47 Breathtaking Muhammad Yunus Quotes

Muhammad Yunus is a social entrepreneur, banker, economist, and civil society leader. Awarded the Nobel Peace Prize for his concepts of microcredit and microfinance, Yunus has seen his share of controversies during his lifetime. With several publications and rated as one of the Top 100 Global Thinkers in the world, here is a look at some of the best Muhammad Yunus quotes ever recorded.

“A university should not be an island where academics attain higher and higher levels of knowledge without sharing any of this knowledge with its neighbours.”

“All that is needed for evil to triumph is for good men to do nothing.”

“Analyses of the causes of poverty focus largely on why some countries are poor rather than on why certain segments of the population live below the poverty line.”

“Changes are products of intensive efforts.”

“Even today we don’t pay serious attention to the issue of poverty, because the powerful remain relatively untouched by it.”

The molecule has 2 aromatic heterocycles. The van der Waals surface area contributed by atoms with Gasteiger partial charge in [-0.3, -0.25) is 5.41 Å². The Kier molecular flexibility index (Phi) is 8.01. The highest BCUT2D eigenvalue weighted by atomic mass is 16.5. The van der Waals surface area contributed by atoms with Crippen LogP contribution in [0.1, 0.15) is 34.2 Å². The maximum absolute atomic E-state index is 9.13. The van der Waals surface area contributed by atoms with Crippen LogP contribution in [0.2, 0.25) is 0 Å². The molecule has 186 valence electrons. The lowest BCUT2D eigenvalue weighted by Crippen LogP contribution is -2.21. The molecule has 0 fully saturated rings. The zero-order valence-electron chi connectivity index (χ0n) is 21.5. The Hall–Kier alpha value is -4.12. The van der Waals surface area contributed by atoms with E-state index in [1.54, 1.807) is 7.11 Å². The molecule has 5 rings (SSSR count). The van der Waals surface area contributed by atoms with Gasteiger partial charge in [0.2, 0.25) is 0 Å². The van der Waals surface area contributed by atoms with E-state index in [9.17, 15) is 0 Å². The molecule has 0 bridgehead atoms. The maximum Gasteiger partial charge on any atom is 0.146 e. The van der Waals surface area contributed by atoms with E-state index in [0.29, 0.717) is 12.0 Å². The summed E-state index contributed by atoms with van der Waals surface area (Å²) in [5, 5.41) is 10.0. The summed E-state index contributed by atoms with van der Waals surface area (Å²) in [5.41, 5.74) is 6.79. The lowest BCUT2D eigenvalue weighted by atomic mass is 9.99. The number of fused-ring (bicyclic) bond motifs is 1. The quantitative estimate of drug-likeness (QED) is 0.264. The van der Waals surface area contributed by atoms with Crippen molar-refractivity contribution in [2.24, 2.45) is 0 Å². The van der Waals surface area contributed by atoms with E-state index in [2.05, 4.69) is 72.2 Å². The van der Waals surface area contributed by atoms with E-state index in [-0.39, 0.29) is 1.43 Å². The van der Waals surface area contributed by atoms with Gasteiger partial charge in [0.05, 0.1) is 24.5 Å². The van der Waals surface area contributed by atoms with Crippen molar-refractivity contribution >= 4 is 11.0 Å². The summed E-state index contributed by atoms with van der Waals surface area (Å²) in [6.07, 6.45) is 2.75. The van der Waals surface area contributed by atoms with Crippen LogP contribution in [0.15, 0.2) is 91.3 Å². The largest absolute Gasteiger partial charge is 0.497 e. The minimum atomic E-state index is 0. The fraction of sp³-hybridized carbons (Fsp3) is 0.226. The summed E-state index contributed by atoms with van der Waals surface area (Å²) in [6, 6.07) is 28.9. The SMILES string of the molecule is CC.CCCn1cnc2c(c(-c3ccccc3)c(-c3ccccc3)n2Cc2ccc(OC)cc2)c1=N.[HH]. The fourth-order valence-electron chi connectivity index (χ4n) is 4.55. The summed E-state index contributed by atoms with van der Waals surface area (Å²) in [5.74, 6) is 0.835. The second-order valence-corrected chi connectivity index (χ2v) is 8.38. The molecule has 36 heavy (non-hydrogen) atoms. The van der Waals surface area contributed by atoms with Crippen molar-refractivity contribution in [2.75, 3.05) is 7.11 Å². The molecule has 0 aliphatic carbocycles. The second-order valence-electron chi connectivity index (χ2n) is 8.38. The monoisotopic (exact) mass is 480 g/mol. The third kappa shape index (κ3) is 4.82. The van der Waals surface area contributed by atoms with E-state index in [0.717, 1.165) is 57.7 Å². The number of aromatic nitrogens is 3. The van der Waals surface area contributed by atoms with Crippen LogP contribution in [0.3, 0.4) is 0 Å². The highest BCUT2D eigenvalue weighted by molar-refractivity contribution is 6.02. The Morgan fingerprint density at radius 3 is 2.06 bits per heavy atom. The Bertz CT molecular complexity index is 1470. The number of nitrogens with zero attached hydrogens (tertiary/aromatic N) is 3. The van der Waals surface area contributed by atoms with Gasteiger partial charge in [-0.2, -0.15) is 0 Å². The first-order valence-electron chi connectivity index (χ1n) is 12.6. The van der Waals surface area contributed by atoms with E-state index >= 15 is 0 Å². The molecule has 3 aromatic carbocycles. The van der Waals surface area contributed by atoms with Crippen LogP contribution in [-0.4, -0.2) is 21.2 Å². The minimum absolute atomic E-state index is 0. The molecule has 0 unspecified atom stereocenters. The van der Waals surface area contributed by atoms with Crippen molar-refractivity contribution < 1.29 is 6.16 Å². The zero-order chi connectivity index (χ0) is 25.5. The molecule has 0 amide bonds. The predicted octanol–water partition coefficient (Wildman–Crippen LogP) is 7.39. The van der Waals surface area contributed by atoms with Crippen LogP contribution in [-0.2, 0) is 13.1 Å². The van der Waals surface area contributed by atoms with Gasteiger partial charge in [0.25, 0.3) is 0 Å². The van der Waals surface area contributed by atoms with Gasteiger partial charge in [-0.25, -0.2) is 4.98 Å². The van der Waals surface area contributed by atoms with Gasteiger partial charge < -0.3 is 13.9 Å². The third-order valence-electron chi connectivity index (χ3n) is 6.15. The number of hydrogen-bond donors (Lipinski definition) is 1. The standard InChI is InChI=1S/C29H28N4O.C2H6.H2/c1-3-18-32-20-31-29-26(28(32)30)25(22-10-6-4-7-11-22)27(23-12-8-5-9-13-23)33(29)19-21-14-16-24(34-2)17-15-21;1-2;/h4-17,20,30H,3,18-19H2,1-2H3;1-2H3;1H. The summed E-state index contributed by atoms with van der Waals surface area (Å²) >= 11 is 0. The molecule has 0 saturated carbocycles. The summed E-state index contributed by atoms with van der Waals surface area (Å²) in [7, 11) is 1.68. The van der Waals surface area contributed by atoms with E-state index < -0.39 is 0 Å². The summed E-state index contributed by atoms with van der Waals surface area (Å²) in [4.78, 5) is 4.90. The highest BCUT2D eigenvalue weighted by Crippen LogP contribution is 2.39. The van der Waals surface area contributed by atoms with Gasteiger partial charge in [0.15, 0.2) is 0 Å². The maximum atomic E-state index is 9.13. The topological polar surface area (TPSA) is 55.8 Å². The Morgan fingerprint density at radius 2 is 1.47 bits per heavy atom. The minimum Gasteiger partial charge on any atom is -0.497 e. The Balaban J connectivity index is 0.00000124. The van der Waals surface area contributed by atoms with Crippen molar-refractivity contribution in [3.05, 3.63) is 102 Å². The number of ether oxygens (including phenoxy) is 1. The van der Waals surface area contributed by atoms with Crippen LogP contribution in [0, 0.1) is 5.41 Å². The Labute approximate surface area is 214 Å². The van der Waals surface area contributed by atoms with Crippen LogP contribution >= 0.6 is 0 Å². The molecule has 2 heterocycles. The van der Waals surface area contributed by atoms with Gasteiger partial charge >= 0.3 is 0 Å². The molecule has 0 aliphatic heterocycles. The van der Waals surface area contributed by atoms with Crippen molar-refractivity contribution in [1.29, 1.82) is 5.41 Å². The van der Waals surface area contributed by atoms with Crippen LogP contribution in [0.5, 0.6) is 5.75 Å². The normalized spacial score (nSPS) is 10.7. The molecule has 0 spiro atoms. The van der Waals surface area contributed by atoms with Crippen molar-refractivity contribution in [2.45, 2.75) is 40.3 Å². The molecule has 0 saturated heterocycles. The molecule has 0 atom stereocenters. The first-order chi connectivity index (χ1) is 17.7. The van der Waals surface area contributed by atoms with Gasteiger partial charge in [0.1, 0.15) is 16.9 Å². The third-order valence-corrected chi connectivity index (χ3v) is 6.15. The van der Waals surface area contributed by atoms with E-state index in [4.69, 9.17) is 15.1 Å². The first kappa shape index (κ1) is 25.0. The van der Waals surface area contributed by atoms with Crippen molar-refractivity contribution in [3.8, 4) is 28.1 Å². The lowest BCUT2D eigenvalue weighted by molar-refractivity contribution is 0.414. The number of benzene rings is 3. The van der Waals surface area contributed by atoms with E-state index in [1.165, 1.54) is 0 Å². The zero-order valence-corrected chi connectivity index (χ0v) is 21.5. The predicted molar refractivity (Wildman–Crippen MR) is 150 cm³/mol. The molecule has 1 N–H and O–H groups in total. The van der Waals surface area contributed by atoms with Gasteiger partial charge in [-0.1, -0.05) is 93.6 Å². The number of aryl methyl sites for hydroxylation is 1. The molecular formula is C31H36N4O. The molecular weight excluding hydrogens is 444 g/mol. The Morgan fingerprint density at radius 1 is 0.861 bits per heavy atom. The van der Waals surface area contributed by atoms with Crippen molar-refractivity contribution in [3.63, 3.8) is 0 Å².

“Human beings are extremely creative and resilient, especially when they are operating within an institutional framework that encourages and supports their actions.”


“I am not a capitalist in the simplistic left/right sense. But I do believe in the power of the global free-market economy and in using capitalist tools.”

“I believe that the emphasis on curbing population growth diverts attention from the more vital issue of pursuing policies that allow the population to take care of itself.”

“I believe that we can create a poverty-free world because poverty is not created by poor people.”

“I learned that things are never as complicated as we imagine them to be. It is only our arrogance which seeks to find complicated answers to simple problems.”

“I profoundly believer, as Grammen’s experience over twenty years has shown, that personal gains is not the only possible fuel for free enterprise.”